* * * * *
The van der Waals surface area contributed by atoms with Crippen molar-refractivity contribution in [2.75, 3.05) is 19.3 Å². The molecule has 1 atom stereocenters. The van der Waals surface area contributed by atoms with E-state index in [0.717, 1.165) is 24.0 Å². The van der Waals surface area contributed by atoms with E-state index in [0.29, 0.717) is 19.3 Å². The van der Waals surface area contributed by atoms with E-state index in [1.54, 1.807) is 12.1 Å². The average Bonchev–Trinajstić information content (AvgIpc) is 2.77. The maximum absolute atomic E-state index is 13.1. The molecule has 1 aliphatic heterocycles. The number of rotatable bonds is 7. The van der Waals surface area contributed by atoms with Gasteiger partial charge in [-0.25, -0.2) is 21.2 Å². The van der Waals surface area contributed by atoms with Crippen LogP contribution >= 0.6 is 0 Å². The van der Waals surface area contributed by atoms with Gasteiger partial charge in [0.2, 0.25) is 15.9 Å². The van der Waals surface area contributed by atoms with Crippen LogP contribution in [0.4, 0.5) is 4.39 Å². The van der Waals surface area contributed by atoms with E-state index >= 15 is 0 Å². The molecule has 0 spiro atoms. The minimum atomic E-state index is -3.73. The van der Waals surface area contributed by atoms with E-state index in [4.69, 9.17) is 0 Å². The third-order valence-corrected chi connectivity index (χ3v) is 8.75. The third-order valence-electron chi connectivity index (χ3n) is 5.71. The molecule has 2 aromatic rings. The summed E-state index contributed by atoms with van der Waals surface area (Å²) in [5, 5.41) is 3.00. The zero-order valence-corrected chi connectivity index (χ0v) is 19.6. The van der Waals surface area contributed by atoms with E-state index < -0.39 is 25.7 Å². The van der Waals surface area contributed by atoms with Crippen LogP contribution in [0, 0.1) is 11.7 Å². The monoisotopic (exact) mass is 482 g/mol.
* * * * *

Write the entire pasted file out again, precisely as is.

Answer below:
The van der Waals surface area contributed by atoms with Crippen molar-refractivity contribution in [2.75, 3.05) is 19.3 Å². The molecule has 1 atom stereocenters. The van der Waals surface area contributed by atoms with E-state index in [0.717, 1.165) is 24.0 Å². The van der Waals surface area contributed by atoms with E-state index in [0.29, 0.717) is 19.3 Å². The van der Waals surface area contributed by atoms with E-state index in [1.54, 1.807) is 12.1 Å². The average Bonchev–Trinajstić information content (AvgIpc) is 2.77. The maximum absolute atomic E-state index is 13.1. The molecule has 1 aliphatic heterocycles. The number of rotatable bonds is 7. The van der Waals surface area contributed by atoms with Gasteiger partial charge in [-0.25, -0.2) is 21.2 Å². The van der Waals surface area contributed by atoms with Crippen LogP contribution >= 0.6 is 0 Å². The van der Waals surface area contributed by atoms with Gasteiger partial charge in [0.2, 0.25) is 15.9 Å². The van der Waals surface area contributed by atoms with Crippen LogP contribution in [0.4, 0.5) is 4.39 Å². The van der Waals surface area contributed by atoms with E-state index >= 15 is 0 Å². The molecule has 0 spiro atoms. The minimum atomic E-state index is -3.73. The van der Waals surface area contributed by atoms with E-state index in [4.69, 9.17) is 0 Å². The third-order valence-corrected chi connectivity index (χ3v) is 8.75. The third-order valence-electron chi connectivity index (χ3n) is 5.71. The molecule has 2 aromatic rings. The summed E-state index contributed by atoms with van der Waals surface area (Å²) in [5, 5.41) is 3.00. The zero-order valence-corrected chi connectivity index (χ0v) is 19.6. The van der Waals surface area contributed by atoms with E-state index < -0.39 is 25.7 Å². The van der Waals surface area contributed by atoms with Crippen LogP contribution in [0, 0.1) is 11.7 Å². The monoisotopic (exact) mass is 482 g/mol.